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Comparison of the gastrointestinal growth- promoting effects of rat colostrum and mature milk in newborn rats in vivo

CL Berseth, LM Lichtenberger and FH Morriss Jr

The purpose of this study was to compare the effects of rat colostrum and mature milk on newborn rat gastrointestinal growth under conditions that controlled the possible confounding effects of energy intake and mode of feeding. Newborn Sprague-Dawley rat pups were tubefed equicaloric amounts of rat colostrum or mature rat milk for 40 h before they were killed.

Compared to littermates that were killed immediately after birth, both groups of fed rats demonstrated increases in the weights of stomach and intestine, but there was no organ weight difference detected between colostrum-fed and mature milk-fed rat pups.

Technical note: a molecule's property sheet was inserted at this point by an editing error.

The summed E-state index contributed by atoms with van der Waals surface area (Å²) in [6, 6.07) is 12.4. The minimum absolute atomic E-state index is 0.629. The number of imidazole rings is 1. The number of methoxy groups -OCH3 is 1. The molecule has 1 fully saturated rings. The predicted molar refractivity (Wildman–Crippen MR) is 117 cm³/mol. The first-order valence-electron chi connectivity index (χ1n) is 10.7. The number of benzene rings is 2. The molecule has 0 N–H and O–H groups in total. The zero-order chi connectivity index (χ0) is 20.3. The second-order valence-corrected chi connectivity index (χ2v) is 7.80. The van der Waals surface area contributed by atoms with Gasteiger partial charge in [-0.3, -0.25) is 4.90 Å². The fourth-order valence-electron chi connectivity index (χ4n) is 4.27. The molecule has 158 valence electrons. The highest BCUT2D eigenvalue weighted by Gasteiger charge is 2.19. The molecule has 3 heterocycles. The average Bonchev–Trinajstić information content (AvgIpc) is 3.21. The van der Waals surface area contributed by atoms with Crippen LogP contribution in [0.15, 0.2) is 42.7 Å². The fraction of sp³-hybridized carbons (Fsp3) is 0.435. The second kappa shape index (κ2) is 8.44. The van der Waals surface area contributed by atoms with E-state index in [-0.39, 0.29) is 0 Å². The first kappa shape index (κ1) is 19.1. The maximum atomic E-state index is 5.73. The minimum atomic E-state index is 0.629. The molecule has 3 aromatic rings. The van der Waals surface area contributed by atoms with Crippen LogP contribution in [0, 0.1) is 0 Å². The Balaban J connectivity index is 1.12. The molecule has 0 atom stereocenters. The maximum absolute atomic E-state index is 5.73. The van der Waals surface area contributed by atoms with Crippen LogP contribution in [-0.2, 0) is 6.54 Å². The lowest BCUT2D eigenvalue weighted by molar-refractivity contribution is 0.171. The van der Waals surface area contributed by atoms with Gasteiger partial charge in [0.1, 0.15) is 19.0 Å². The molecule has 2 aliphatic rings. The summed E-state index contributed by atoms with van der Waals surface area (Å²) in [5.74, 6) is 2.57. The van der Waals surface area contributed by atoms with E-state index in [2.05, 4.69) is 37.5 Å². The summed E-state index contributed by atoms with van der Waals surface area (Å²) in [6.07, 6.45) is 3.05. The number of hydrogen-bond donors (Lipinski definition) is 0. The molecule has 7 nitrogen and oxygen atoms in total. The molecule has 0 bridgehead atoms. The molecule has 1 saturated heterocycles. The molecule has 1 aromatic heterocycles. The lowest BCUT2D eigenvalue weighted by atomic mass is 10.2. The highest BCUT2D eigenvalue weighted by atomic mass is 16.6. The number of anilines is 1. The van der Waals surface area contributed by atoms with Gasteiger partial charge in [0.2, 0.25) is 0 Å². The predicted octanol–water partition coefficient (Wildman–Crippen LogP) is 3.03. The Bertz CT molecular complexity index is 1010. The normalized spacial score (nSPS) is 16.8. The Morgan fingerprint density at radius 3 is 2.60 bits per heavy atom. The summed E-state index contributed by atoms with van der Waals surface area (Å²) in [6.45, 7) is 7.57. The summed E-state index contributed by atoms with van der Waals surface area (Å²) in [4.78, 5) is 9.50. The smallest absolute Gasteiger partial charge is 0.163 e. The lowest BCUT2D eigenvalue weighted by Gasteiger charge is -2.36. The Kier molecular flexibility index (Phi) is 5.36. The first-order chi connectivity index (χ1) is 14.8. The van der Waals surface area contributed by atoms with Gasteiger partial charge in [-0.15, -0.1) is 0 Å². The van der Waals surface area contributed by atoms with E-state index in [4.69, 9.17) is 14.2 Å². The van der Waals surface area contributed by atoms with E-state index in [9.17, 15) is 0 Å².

However, both the concentration of DNA and the rate of synthesis of DNA in the intestines were greater in rats fed colostrum than in those at birth or those mature milk. Although the pancreas exhibited no detectable increase in weight by 41 h, the DNA concentration and total DNA content increased and RNA/DNA ratio decreased in both fed groups, also without apparent difference between rats fed colostrum and those fed mature milk.

The rate of 3H-thymidine incorporation into DNA in pancreas, however, was greater in colostrum-fed pups than in mature milk-fed pups.

These differences at 40 h age in intestinal and pancreatic cell replication activity, but not organ weights, can be ascribed to feeding colostrum.